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6 Exercises to Improve Your Upper Body Lifts

exerciseprogramming shoulderpain strengthtraining weighttraining Jun 21, 2022

‘How much do you bench Bro?’ could be the most famous question in any lifting space around the gym world.  Mondays are the popular ‘Chest’ day that leaves benches and pressing machines with lines similar to rush hour on the ‘405’.  The bench press is the standard for all pushing exercises but should it be a metric that most people use to evaluate strength as well as shoulder health and stability. 

The key piece to any upper body pushing exercise is shoulder stability. Proper shoulder position as well as proper mobility and stability of the scapula is vital for proper strength and shoulder articulation in all ranges of motion. 

We have to understand that not all pushing is exactly alike. Push-ups and bench press are similar as they are both pushing exercises but have several differences at the same time. The push-up is a lot more forgiving and typically safer with individuals that have shoulder pathology. Since there is more freedom of movement, small adjustments can be made to help work around pain and dysfunction. 

In a bench press, the shoulders should be locked into the bench or pad to allow for a stable pushing position. Shoulders should be retracted and depressed with slight extension through the thoracic spine. This position is critical throughout the lift and should only allow the arms to move. The major fault that leads to most anterior shoulder and impingement pain is the forward glide of the shoulder at the bottom of the push. Therefore, back strength and proper motor control is vital for your pushing patterns. 

The Lats are the powerhouse of the upper body and therefore the key stabilizer of the shoulder.  This leaves the triceps as the big driver of the arm through pushing motions.  The technical pieces of these lifts leave the trained person to understand what weaknesses they need to work on. Programming the proper exercises can be half the battle so it can leave you with accessory work that targets your weaknesses and leaves you pain free with the ability to get stronger at the same time.  

I know what you’re thinking, horizontal pushing develops the chest, right? Well it can, but can  depend on several factors; proper mechanical form, type of exercise, and what tool is being used. We must differentiate if we are focusing on strength or hypertrophy. If the focus is overall strength, then we will go back to the lats and triceps as the key elements. We need max shoulder stability and direct inline force from the triceps. If muscular development is the focus, there will need to be a horizontal abduction that recruits the chest musculature more. These are seen in an open chain exercise like pressing with Dumbbells or doing chest flies with dumbbells, cables or machines.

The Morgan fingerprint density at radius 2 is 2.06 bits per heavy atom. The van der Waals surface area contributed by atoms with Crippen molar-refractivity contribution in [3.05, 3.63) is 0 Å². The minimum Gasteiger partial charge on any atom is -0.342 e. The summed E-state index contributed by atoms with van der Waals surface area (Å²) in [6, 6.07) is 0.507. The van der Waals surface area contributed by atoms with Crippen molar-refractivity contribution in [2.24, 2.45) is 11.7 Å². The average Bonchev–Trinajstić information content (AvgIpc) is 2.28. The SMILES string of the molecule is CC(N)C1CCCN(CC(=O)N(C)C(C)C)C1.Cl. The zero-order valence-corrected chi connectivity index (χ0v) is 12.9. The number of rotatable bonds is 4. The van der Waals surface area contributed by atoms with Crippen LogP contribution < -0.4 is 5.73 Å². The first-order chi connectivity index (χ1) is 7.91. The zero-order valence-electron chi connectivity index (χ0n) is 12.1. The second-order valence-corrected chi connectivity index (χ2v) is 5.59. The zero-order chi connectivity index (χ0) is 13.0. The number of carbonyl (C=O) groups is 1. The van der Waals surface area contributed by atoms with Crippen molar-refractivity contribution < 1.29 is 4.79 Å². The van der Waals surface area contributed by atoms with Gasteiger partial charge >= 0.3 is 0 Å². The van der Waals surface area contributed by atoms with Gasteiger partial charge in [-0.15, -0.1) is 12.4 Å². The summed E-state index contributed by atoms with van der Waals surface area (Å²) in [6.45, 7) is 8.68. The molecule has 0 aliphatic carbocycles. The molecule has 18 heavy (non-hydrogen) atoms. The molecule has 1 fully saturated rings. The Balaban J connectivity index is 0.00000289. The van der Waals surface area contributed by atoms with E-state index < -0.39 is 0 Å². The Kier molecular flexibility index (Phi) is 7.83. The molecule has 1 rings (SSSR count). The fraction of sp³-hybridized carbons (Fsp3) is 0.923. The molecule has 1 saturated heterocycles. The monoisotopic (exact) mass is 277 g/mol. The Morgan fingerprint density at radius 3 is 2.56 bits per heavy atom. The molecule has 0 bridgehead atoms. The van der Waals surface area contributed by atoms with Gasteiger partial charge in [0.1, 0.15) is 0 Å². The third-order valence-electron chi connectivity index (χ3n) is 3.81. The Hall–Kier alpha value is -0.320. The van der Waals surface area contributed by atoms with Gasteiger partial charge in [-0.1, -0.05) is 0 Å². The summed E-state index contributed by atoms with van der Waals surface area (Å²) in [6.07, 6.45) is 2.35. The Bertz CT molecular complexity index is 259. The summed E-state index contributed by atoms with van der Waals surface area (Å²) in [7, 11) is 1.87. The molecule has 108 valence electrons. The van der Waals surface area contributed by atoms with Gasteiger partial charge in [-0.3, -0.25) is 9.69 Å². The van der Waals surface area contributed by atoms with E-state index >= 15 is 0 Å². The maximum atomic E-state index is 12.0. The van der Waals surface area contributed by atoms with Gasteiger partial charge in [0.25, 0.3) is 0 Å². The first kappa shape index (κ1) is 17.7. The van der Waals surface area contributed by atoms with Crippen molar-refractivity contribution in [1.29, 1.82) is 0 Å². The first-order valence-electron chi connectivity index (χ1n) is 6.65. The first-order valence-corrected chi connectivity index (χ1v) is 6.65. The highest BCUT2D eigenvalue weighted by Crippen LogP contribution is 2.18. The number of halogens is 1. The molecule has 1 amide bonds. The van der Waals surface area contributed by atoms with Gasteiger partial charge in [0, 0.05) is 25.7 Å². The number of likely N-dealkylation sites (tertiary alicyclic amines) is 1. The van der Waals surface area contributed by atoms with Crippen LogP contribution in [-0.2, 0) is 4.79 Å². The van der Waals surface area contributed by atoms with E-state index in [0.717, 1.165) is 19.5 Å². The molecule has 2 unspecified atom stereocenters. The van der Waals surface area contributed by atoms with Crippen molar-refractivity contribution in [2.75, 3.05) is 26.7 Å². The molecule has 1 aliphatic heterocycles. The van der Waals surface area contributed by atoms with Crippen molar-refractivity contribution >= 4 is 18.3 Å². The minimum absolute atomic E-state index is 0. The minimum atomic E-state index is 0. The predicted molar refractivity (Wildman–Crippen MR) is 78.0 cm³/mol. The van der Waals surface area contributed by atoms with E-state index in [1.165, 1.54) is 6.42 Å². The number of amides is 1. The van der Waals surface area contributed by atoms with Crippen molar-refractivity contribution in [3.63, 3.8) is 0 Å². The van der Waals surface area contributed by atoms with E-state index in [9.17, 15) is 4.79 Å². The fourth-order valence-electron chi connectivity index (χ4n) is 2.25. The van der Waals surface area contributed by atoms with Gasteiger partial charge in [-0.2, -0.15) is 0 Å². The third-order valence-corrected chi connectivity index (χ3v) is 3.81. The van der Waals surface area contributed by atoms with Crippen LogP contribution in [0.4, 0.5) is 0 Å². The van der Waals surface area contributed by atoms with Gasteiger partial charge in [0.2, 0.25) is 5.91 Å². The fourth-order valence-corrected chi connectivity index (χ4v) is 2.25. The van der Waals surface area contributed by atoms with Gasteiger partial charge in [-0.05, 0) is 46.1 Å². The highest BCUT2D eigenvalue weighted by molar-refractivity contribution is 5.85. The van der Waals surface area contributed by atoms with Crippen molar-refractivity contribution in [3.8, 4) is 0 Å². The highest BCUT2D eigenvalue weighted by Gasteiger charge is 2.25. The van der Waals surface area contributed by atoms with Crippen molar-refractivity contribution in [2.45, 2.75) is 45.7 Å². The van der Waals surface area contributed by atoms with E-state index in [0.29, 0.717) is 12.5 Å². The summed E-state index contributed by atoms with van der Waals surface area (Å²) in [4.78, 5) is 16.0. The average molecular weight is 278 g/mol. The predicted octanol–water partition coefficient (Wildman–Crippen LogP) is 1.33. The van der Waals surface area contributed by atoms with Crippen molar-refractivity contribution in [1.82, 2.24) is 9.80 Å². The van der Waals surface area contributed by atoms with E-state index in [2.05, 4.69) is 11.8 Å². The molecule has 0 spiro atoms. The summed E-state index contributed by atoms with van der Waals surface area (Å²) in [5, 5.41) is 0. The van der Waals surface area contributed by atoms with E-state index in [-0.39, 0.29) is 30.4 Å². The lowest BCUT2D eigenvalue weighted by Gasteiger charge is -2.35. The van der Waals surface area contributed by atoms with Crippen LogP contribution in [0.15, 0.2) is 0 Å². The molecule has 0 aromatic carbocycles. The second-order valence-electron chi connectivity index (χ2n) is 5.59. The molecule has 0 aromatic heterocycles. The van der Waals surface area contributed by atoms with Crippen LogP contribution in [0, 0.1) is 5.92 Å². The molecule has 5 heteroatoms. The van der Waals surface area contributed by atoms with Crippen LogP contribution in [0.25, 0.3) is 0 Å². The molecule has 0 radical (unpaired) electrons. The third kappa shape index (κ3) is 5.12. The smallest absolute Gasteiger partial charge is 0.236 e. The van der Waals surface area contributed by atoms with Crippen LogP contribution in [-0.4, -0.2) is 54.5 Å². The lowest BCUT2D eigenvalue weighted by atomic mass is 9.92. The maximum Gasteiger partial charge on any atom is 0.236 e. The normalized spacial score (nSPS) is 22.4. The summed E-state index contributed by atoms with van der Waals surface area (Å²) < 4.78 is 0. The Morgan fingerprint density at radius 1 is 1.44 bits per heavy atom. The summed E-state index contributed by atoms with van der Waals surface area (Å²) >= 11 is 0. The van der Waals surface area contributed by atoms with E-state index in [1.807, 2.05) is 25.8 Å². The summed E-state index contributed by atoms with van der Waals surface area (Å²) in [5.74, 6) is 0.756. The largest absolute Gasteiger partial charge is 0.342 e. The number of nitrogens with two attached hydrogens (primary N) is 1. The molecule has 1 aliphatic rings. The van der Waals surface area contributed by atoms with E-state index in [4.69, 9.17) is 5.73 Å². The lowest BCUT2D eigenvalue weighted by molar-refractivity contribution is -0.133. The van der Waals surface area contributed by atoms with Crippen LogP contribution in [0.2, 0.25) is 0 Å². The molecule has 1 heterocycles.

Typically, we get caught up in trends as they dictate what we do. We are so fixed on specific exercises and moving the most amount of weight for standards. The goal of your training should outline your main focus during that cycle but should always be task oriented. The goal should set your focus and the task is completing the laid out parameters for the desired exercise. Training should layer skills that focus on the fundamentals over time which will develop a complexity to your skills and movement. If these components are not followed; this is what leads to injury, dysfunction or to a point with no more improvement. 

Listed below are Bi-plex's that you are probably not doing to assist your pushing exercises. Follow these exercises that will help build your fundamental pushing patterns. 

Shoulder Extension is a key position that can restrict depth and range of motion as well can cause injury if not improved or addressed. 

 

1a. German Squat

 

1b. Iso-metric Row 

 

 

Strengthen the Lats and connective tissue around the scapula and shoulder with 2a and 2b. 

 

2a. Shoulder Push-up 

 

2b. 90 degree Hang Pulses

 

Learn how to recruit the musculature of the back while moving the arm. This will help with keeping the shoulder solid during a bench chest press. 

 

3a. Shoulder Retracted Band Pull-Aparts 

 

 

3b. Shoulder Retracted Straight-Arm Pulldowns

 

 

Proper form in pushing exercises are many times overlooked and can be one of the main contributors to shoulder pain. If you would like more information or to see how our team of PTs and coaches can help you break down movements and exercises, give us a call or message us to schedule a complimentary discovery session here. We can give you a new outlook of focusing your training on tasks, which gives a variety of movements with advancing complexity to build your skill, resiliency, and efficiency as you train.

Frustrated with your current care or dealing with a pain or injury that just won't go away? Talk with one of our Docs today to find out the best way to get back to your best self.

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